The federal government has been generous to AIG. The train wreck of an insurance company has pocketed more than $150 billion in bailout funds: When a first loan of $85 billion and a second one of $38 billion just weren't enough, the Federal Reserve and the Treasury delivered an apparently foolproof plan of buying back the sinking securities that AIG had insured through credit-default swaps.
But the Wall Street Journal reports today that AIG may still be hungry. It turns out that while run-of-the-mill credit-default swaps were its biggest loser, AIG also managed to lose another $10 billion in bets tied loosely to mortgages and corporate debt.
Says the Journal:
The details of the trades go beyond what AIG has explained to investors about the nature of its risk-taking operations, which led to the firm's near-collapse in September. In the past, AIG has said that its trades involved helping financial institutions and counterparties insure their securities holdings. The speculative trades, engineered by the insurer's financial-products unit, represent the first sign that AIG may have been gambling with its own capital.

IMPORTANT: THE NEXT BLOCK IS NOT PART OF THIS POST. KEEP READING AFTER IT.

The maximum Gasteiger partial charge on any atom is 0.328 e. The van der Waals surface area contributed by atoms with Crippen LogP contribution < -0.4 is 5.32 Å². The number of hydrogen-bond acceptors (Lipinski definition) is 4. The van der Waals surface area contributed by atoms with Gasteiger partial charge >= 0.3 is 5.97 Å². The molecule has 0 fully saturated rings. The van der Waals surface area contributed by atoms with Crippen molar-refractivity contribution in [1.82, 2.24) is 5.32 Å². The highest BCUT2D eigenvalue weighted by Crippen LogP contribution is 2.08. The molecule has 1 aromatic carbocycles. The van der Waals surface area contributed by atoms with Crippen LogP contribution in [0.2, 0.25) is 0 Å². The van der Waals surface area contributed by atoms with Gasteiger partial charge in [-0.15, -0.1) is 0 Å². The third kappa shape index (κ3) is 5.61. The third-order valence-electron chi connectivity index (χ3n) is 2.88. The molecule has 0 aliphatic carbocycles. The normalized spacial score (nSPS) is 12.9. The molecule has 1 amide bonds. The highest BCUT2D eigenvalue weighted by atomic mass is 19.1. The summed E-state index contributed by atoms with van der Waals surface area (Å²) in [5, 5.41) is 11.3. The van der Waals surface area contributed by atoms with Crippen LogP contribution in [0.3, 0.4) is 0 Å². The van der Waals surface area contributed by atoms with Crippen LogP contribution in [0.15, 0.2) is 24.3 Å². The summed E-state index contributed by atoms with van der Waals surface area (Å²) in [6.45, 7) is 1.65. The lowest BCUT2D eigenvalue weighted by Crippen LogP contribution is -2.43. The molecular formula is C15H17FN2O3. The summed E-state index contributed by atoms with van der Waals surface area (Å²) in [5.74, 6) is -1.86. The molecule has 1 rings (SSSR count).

Too bad AIG didn't mention this earlier. As the Journal notes, "the terms of the current $150 billion rescue package for AIG don't cover" the newly disclosed debts:
The structure of the soured deals raises questions about how the insurer will raise the funds to pay the debts. The Federal Reserve, which lent AIG billions of dollars to stay afloat, has no immediate plans to help AIG pay off the speculative trades.
The Journal reports that AIG is now in the position of "having to raise funds to pay off its partners" to cover its casino debts.
AIG's execs might want to visit Gamblers Anonymous, which offers the following questions for those who feel they may have a problem:
- Did gambling affect your reputation?
- Have you ever felt remorse after gambling?
- Did you ever gamble until your last dollar was gone?
- Did you ever borrow to finance your gambling?